Yes, God is everything revealed in Scripture, but also infinitely more. God is not an object that I can determine, master, possess, or command. And still I try to somehow use my “clear ideas” about God to give me power over him, to somehow possess him. Unconsciously, I make a deal with God that goes something like this: “I obey and keep my part of the bargain. Now you bless me. Do not allow any serious suffering.”
God doesn’t appreciate being demoted to the rank of our personal secretary or assistant. Remember who we are dealing with here: God is immanent (so close) and yet transcendent (so utterly above and far from us). God is knowable, yet he is unknowable. God is inside us and beside us, yet he is wholly different from us. For this reason Augustine wrote, “If you understand, it is not God you understand.” One of the great fruits of the Wall is a childlike, deepened love for mystery. We can rest more easily and live more freely on the other side of the Wall, knowing that God is in control and worthy of our trust.

CHAPTER 7 Enlarge Your Soul Through Grief and Loss, Surrendering to Your Limits Finally, we lose our wrong ideas about God and the church (thank God!). What makes this so difficult is how much we invested of our lives into a certain way of following Jesus, into certain applications of biblical truths, only to realize much of it was foolishness or perhaps even wrong. We feel betrayed by a church tradition, a leader, or even God Himself. We realize God truly is much larger and more incomprehensible than we thought. It is healthy to not fully experience painful realities when we are that young so that we survive emotionally. We move from a “Give me, give me and give me” prayer life to an intimate, loving prayer life characterized by a loving union with God. When we grieve God’s way, we are changed forever.

CHAPTER 8 Discover the Rhythms of the Daily Office and Sabbath, Stopping to Breathe the Air of Eternity “Any sense of rhythm in our daily, weekly, and yearly lives has been swallowed up in the blizzard of our lives.” “It is the resetting of our entire lives toward a new destination—God. It is an entirely new way of being in the world”. “When done as a “want to” rather than a “have to,” they offer us a rhythm for our lives that binds us to the living God.” “Action, then passivity; striving, then letting go, doing all one can do and then being carried . . . only in this rhythm is the spirit realized.” “If we can stop for one day a week, or for mini-Sabbaths each day (the Daily Office), we touch something deep within us as image bearers of God. Our human brain, our bodies, our spirits, and our emotions become wired by God for the rhythm of work and rest in him.” “not so much a turning to God to get something but to be with Someone.” “The key, remember, is regular remembrance of God, not length.”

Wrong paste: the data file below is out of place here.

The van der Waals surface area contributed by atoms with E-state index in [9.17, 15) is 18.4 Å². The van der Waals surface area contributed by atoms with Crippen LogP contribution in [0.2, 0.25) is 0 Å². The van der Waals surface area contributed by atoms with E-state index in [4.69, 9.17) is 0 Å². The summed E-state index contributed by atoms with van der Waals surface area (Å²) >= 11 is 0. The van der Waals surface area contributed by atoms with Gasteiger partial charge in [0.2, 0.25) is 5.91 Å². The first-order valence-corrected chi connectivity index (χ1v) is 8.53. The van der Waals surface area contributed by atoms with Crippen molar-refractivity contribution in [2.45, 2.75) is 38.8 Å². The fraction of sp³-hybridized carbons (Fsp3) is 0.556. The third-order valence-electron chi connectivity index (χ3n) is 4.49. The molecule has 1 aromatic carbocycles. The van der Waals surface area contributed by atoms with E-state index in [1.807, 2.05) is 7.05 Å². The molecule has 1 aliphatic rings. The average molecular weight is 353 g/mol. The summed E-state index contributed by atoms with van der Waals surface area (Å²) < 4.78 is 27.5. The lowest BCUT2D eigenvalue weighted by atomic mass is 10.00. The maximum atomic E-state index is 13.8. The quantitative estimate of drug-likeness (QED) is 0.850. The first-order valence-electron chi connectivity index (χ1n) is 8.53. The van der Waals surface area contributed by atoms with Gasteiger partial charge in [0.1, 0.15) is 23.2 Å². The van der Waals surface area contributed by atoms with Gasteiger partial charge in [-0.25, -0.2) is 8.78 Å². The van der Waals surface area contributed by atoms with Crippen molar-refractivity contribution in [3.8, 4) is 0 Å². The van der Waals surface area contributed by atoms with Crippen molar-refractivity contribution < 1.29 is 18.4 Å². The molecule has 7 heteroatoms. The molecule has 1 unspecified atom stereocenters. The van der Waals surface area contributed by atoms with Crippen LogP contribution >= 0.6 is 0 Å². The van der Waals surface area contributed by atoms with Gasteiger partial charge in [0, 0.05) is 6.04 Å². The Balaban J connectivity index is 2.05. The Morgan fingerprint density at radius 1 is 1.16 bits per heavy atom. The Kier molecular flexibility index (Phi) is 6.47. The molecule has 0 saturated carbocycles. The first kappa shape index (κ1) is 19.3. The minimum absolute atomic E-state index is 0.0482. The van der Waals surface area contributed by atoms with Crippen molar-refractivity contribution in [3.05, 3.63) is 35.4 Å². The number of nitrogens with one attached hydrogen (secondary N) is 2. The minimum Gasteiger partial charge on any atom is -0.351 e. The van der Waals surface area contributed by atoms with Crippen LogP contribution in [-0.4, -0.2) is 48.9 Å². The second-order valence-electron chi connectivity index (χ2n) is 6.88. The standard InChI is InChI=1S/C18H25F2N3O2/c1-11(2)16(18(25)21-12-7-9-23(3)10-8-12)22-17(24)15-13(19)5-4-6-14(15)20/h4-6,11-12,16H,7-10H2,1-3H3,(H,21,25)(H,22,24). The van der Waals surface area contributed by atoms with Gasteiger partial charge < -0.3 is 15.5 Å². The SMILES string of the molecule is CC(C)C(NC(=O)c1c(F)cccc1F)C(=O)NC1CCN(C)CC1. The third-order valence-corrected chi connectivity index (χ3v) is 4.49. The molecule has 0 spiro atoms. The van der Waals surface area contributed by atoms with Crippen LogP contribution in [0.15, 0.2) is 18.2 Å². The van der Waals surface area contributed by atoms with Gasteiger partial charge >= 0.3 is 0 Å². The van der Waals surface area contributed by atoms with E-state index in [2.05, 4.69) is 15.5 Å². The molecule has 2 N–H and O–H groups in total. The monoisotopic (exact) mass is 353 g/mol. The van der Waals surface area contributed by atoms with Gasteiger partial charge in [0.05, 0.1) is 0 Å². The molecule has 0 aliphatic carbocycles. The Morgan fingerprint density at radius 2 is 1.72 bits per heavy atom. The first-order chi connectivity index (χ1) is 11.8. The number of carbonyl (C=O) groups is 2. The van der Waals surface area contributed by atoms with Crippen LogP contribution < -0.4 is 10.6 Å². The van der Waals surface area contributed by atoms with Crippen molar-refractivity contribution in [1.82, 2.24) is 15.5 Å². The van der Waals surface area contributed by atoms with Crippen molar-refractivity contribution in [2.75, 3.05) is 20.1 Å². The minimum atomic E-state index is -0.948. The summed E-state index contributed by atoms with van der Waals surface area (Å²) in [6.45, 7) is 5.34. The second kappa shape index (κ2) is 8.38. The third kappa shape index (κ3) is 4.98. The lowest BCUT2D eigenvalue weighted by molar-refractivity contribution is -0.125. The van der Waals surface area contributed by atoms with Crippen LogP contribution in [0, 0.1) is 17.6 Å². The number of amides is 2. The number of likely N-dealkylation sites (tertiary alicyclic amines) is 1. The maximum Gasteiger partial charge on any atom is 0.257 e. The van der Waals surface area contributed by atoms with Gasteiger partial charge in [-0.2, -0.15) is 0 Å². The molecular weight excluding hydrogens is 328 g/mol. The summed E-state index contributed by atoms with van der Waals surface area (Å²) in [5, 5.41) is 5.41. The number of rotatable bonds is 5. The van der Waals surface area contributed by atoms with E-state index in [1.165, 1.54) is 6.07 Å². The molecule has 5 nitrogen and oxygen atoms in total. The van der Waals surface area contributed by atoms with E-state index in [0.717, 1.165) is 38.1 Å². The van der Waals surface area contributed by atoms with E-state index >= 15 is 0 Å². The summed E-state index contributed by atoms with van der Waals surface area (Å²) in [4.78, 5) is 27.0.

All these people realized that the stopping for the Daily Office to be with God is the key to creating a continual and easy familiarity with God’s presence the rest of the day. It is the rhythm of stopping that makes the “practice of the presence of God,” to use Brother Lawrence’s phrase, a real possibility. Israel lived as slaves in Egypt for over four hundred years. They never had a day off. The longest and most specific of the Ten Commandments is the fourth. As one theologian stated, “To fail to see the value of simply being with God and ‘doing nothing’ is to miss the heart of Christianity.” Think about it. He gives you over seven weeks (fifty-two days in all) of snow days every year! And if you begin to practice stopping, resting, delighting, and contemplating for one twenty-four-hour period each week, you will soon find your other six days becoming infused with those same qualities. I suspect that has always been God’s plan. Sabbath keeping and the Daily Office summon us to slow down to God’s rhythm. And in doing violence to ourselves, we are unable to love others in and through the love of Christ.

CHAPTER 9 Grow into an Emotionally Mature Adult, Learning New Skills to Love Well Love is “to reveal the beauty of another person to themselves,” wrote Jean Vanier. When genuine love is released in a relationship, God’s presence is manifest. The separate space between us becomes sacred space. True peacemakers love God, others, and themselves enough to disrupt false peace. Jesus models this for us. Nonetheless, unresolved conflicts are one of the greatest tensions in Christians’ lives today. Most of us hate them. We don’t know what to do with them. Instead of risking any more broken relationships, we prefer to ignore the difficult issues and settle for a “false peace,” hoping against hope they will somehow go away. They don’t. And we all learn, sooner or later, that you can’t build Christ’s kingdom on lies and pretense. Only the truth will do.

CHAPTER 10 Go the Next Step to Develop a “Rule of Life”, Loving Christ Above All Else” And in doing so, like Chauntecleer, the very quality of our lives holds the possibility of being transformed into a gift to our families, friends, coworkers, and communities. A Rule of Life, very simply, is an intentional, conscious plan to keep God at the center of everything we do. Take some time to reflect on the four characteristics of biblical Sabbaths—stop, rest, delight, contemplate. Trust God to run the universe without you. Begin to look at your weeks as preparing for Sabbath! In the same way, may God give you the courage to faithfully live your unique life in Christ. And may love invade you. It will never fail to teach you what you must do.